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Your kindness makes a tremendous impact

Dr. David L. Chancey's picture

The Bible says, “Be kind to one another” (Eph. 4:32), yet kindness is often the exception rather than the rule. Let kindness rule, and the kind words you say and the kind deeds you do may start a chain reaction. You never know how your acts of kindness can impact others.

Tim Sanders of Yahoo fame shared a moving story at Willowcreek’s Leadership Summit several years ago in Chicago. He was being interviewed on a radio station in Seattle and stated that managers need to see their people face to face. “You don’t communicate by email from ten feet,” he said. These people need your affirmation, he said, because they are beat up.

Shortly afterwards, Sanders received an email from a manager named Steve who worked for a “large global software company in greater Seattle,” who shared he was guilty of using email instead of face to face interaction. He wrote Sanders that he supervised nine software engineers who work in the same building, but that he had not even seen but one of them in the past six months.

Steve decided to do what Tim suggested. He went to visit each of his engineers and told them two reasons why he thought they were wonderful. Two days later, one of his engineers brought him a poorly wrapped, but well intended gift, a present “any man would want in the middle of August,” an X-box and a copy of John Madden’s football game.

The manager knew he hadn’t given his employee a raise in two years, so he asked, “Where did you get the money?”

The engineer replied with words that would chilled Steve’s spine: “I sold my 9mm, coach.”

That got Steve’s attention. “You what?”

The engineer explained, “You’ve never asked me about my personal life the entire time I’ve worked here, so why don’t I tell you about myself. I moved here from Denver because my mom died. She was my only friend when I was going to college and when she died, I was all alone. I thought I would move to Seattle and start over again in a big company. I’ve never made a friend in this company. If I died, payroll would tell you, OK?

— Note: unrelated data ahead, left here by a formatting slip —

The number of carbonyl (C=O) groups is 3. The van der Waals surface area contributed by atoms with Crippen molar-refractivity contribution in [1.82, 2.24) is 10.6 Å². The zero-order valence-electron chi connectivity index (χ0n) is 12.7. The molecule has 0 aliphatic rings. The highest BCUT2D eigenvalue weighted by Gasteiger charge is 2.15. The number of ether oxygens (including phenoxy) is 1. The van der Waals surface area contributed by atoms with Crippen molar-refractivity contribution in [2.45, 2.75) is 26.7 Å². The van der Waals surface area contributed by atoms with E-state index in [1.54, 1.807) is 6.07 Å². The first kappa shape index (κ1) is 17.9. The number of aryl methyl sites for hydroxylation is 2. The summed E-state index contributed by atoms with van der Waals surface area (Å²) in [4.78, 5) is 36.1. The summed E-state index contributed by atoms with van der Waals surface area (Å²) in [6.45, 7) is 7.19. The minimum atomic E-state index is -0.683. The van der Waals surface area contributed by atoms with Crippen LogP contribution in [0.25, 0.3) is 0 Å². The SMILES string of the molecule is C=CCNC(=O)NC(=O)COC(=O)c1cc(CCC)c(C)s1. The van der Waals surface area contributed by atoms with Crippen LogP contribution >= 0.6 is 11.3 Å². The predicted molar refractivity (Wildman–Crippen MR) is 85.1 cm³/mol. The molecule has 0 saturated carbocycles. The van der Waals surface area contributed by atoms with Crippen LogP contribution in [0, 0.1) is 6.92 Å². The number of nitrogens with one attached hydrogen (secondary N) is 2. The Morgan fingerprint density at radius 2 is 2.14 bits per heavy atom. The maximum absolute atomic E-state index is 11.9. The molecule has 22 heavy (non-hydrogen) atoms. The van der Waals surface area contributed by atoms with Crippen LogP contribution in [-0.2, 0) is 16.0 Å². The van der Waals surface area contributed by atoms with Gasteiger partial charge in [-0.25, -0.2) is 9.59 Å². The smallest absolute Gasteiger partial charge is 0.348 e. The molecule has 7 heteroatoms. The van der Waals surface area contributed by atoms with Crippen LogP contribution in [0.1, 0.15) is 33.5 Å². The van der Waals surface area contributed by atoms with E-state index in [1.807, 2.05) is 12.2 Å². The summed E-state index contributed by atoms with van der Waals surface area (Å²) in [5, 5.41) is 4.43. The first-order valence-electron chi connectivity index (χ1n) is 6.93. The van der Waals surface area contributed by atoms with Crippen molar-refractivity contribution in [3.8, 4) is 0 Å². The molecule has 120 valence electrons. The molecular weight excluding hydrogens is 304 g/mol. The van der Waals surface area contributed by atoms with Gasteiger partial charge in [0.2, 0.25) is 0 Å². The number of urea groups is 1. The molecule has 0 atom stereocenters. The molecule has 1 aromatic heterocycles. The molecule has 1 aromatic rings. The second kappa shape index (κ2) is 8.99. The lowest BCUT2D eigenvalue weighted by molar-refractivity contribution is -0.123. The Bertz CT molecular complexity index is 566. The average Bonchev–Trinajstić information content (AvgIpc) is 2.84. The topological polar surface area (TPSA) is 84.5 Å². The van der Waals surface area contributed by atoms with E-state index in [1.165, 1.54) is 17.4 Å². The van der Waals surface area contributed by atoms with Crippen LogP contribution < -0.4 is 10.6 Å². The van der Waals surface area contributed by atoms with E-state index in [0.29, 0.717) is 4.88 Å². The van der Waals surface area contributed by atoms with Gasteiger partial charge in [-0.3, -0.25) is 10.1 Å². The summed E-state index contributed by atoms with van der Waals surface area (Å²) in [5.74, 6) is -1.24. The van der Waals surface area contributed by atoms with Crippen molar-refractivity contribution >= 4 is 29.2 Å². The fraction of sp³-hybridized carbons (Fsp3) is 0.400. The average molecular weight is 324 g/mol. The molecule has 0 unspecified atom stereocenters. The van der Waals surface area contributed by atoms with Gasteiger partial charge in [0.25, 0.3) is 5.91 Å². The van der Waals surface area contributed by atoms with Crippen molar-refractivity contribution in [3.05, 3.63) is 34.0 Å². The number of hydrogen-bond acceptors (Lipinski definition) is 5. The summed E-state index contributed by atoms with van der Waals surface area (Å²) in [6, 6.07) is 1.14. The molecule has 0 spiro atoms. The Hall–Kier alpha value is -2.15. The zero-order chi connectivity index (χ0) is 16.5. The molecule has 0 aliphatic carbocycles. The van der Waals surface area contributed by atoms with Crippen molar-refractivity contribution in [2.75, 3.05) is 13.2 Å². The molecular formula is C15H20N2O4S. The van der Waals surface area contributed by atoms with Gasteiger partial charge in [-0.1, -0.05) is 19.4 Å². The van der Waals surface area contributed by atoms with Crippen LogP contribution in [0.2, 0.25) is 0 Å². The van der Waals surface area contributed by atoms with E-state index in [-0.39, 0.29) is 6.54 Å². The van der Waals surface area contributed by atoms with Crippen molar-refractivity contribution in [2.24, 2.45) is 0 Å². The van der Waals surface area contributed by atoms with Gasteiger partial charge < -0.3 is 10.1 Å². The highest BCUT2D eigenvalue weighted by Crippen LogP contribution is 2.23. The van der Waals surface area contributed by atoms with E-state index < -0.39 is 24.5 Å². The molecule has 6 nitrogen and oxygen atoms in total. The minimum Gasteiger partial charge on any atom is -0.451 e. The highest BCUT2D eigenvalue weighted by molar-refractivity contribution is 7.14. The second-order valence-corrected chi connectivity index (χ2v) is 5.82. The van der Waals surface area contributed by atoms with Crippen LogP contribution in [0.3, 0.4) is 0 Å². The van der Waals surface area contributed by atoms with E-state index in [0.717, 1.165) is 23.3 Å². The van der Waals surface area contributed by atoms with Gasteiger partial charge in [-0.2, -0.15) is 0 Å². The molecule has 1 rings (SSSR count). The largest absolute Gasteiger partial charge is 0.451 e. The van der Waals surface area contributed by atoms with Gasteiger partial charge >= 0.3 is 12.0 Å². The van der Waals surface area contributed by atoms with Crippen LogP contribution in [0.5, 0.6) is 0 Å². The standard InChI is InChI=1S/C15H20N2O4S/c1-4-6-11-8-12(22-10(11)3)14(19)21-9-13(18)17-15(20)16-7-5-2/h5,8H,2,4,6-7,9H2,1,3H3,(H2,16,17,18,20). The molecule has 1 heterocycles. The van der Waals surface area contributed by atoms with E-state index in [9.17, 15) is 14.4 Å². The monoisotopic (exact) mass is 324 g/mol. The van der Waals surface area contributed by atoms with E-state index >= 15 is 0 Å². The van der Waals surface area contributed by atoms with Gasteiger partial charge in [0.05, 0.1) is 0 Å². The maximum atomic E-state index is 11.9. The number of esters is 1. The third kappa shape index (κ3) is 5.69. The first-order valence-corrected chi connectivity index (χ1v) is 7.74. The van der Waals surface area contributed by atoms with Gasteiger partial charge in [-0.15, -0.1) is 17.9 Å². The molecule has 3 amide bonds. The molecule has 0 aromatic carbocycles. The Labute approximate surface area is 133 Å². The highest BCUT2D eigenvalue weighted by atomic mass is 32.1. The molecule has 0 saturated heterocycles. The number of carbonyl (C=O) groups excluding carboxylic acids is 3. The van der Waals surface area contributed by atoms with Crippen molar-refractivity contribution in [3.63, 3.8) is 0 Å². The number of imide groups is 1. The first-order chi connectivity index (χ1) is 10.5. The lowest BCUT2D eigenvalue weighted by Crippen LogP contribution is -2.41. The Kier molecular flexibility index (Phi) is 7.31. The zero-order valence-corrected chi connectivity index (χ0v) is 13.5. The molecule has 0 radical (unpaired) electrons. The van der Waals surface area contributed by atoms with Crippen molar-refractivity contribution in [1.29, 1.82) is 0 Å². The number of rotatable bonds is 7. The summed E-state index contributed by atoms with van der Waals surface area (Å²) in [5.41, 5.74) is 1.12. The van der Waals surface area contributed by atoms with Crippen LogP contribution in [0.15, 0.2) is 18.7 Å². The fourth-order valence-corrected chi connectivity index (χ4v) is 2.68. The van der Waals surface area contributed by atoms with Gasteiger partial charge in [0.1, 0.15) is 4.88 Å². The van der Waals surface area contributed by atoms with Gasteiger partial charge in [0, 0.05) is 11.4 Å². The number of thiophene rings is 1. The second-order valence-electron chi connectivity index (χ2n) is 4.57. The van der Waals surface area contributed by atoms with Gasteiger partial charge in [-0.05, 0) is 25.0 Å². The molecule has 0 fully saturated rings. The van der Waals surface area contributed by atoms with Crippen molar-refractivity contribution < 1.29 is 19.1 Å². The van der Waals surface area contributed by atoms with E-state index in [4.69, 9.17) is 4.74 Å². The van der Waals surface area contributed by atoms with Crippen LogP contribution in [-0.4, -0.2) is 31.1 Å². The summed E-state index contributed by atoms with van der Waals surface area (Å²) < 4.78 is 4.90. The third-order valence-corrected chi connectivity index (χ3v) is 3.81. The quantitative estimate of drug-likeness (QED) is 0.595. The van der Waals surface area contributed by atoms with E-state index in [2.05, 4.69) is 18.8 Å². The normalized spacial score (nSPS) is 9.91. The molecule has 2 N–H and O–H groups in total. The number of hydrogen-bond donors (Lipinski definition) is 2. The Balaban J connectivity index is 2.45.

“I got depressed. I went online and searched ‘dead mom solution,’ and guess what I found? I found about 100 suicide chat rooms in multiple languages and they began to tutor me on what they called the ‘final solution.’

“I took a paycheck and bought a beautiful chrome plated pistol and a box of bullets. I began to practice every day. I’d go home and eat, then put on some music, get out the cigar box and take out my pistol and would get used to putting the bullets in the gun and putting the gun up to my mouth.

“I was this close, man. Then the other day, you freaked me out. You come into my cubicle and I don’t even know you. You put your arm around me. You told me I was funny over email. You told me that I turn in every project a day early and help you sleep well at night.

“Then you said the words that changed my life. You said, ‘I’m glad that you came into my life, Lenny.’ I went home that night, and when I got the cigar box out, and the light reflected off the chrome, the hairs stood up on the back of my neck and I was scared, and I said out loud the words that saved my life: ‘I’m glad you came into my life, Lenny.’

“So the next day, I went to the pawn shop and said, ‘What will you give me for this gun?’ They gave me $250 and I thought ‘what am I going to do with this money?’

“Then I realized that for months that you have been complaining loudly on email and messenger that your wife would not let you purchase this gaming system because you have that new baby at home to feed, so, Steve, for my life, this gift is for you.”

You may regret a lot of things in life, but you’ll never regret being kind. You never know how much your kindness means to others.


Dr. David L. Chancey is pastor, McDonough Road Baptist Church, Fayetteville, Georgia. The church family meets at 352 McDonough Road and invites you to join them this Sunday for Bible study at 9:45 a.m. and worship at 10:55 a.m. Visit them on the web at


In these stressful times, it's well worth remembering how fragile people's mental and emotional health can be, and how we need to prop each other up. A positive message beats a negative one any day. Thanks for the reminder!

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